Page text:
Last month, the citizens of Pensacola voted to reduce the number of council seats from nine to seven. Based on last week’s meetings, the city might want to consider getting rid of them all.
The council doesn’t do much these days, anyway. One of the few powers they have in the 2010 charter is to “adopt the annual budget and all other appropriations” each year. However, thanks to a creative interpretation of a city ordinance and a council policy, Mayor Ashton Hayward and CFO Dick Barker have been able to transfer appropriations between line items (and even between departments) after the budget has been adopted. That’s how the marketing contract with the Zimmerman Agency (the so-called “million dollar logo“) was funded without council approval.
A proposal by Councilman Charles Bare would have limited the mayor’s ability to transfer appropriations; anything over $50,000 would have required council approval.
“I think the power of amending the budget is something that we should hold very precious as a council,” Bare said at Thursday’s meeting. “Current policy allows the mayor to move money at his discretion, and I believe we need to have more of a say in that.”
Bare’s proposal was defeated in a 5-4 vote.
A tale of five cities
Council President P.C. Wu explained why he voted against council oversight for transfers over $50,000.
“The people, the City of Pensacola, took a vote that they wanted one person to run the city,” Wu said, referring to the 2009 referendum for a mayor-council government. “They wanted that one person to run the city and have the responsibility of running the city. If they do not like the way the person runs the city, then there’s an election.”
(The 2009 charter ballot language did not say anything about one person running the city. Indeed, the pro-charter group Believe in a Better Pensacola specifically assured voters that the council would continue to control the city’s “purse strings.”)
Wu went on:
To require [the mayor] to come to us every time there’s a transfer of $50,000… I’m not aware of another strong mayor city that does this. I don’t believe it’s done for Joe Riley in [Charleston] South Carolina, I don’t believe that it’s done in Tampa, I don’t believe it’s done in Orlando, I don’t believe it’s done in Atlanta, I don’t believe it’s done in Miami. So I would urge defeat of [Bare’s] proposal.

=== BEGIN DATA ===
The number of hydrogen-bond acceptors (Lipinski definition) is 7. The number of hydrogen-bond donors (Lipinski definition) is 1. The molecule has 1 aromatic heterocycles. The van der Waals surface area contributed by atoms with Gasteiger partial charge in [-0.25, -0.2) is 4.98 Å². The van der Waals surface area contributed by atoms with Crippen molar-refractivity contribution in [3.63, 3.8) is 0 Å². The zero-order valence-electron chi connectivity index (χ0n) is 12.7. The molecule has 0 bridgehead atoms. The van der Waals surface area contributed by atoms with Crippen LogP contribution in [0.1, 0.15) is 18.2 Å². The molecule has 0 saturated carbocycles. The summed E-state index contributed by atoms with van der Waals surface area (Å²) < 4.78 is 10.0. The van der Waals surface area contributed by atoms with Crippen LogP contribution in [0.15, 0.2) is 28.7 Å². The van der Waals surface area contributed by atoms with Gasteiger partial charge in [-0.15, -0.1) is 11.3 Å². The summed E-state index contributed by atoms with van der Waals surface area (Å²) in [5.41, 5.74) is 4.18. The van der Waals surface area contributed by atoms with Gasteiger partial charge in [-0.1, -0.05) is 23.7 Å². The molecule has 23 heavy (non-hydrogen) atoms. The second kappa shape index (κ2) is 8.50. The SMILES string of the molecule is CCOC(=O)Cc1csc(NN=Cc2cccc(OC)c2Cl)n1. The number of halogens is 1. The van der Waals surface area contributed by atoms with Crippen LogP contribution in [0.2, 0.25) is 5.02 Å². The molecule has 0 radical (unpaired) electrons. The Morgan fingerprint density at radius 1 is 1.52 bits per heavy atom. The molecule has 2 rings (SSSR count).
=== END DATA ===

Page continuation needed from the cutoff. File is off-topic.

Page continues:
Is it true that the mayors of those cities can transfer appropriations without any oversight by the legislative branch?
“No,” said Kathy Mercer, budget director of the City of Charleston. “Any transfer over $40,000 that’s not considered an administrative transfer has to be approved by council, unless there’s an emergency like a natural disaster.”
So Charleston’s threshold for requiring council approval is $10,000 lower than what was proposed by Councilman Bare. What about the other cities mentioned?
According to the Tampa city charter, “No money may be disbursed from the city treasury except in pursuance of appropriations made by the city council.” The city’s budget document states that post-adoption amendments “may be initiated by the Mayor at any time, and after City Council approval, the funds appropriated are adjusted or realigned.” (Emphasis added.)
Orlando is a bit more complicated. They have a multi-tier system for “requests to change any appropriation” after the budget is approved; requests over $5,000 must be approved by a Budget Review Committee, which is comprised of the mayor’s staff and appointees. However, according to Orlando’s Deputy CFO Ray Elwell, council approval is needed for interdepartmental transfers, to add or remove personnel funding, for any capital outlays, or for any single expenditure over $100,000. (The Zimmerman contract would have triggered three of those.)
Atlanta’s budget is pretty clear: “After the initial annual budget is adopted, it may be amended for interdepartmental transfers of appropriations with the approval of City Council.” (Emphasis added.)
Ditto for Miami (emphasis added): “Transfers between City departments must be approved by the City Commission. Revisions that alter the total appropriation of expenditures for any City department within a fund must be approved by the City Commission.”
“The only thing the mayor can do is veto,” said a City of Miami budget office employee on Friday. “He has no power to amend the budget at his will.”
A modest proposal
Even if those other cities have checks and balances on how appropriations are handled outside the budget process, clearly the Pensacola City Council isn’t interested in the same.
That poses a question: if the adopted budget can be amended without limit, what’s the point of the budget process? Instead of a 510-page document filled with thousands of line items, there could just be a single page that says, “We think there’s around $192 million, give or take a few dozen million, and we’re going to spend that in some way.” Why are council members spending hours in budget workshops this week if it’s just theater?
Or more to the point: if the council members truly believe that the voters want “one person to run the city,” why have a council at all?
When Councilman Larry Johnson proposed eliminating the two at-large seats, he pointed out that it would save the city $48,000 annually ($14,000 salary plus $10,000 in discretionary funds each). If the remaining seven seats were eliminated, the city would save an additional $168,000 annually. Council chambers could even be leased out to generate revenue.
At Monday’s agenda conference meeting, Mayor Hayward warned the council that requiring approval of interdepartmental transfers would “slow government up.” He’s absolutely right; another word for that is “deliberation.” Sometimes a little deliberation is a welcome thing, but if the council has no desire to be a deliberative body, let’s stop wasting the taxpayers’ money to fund it.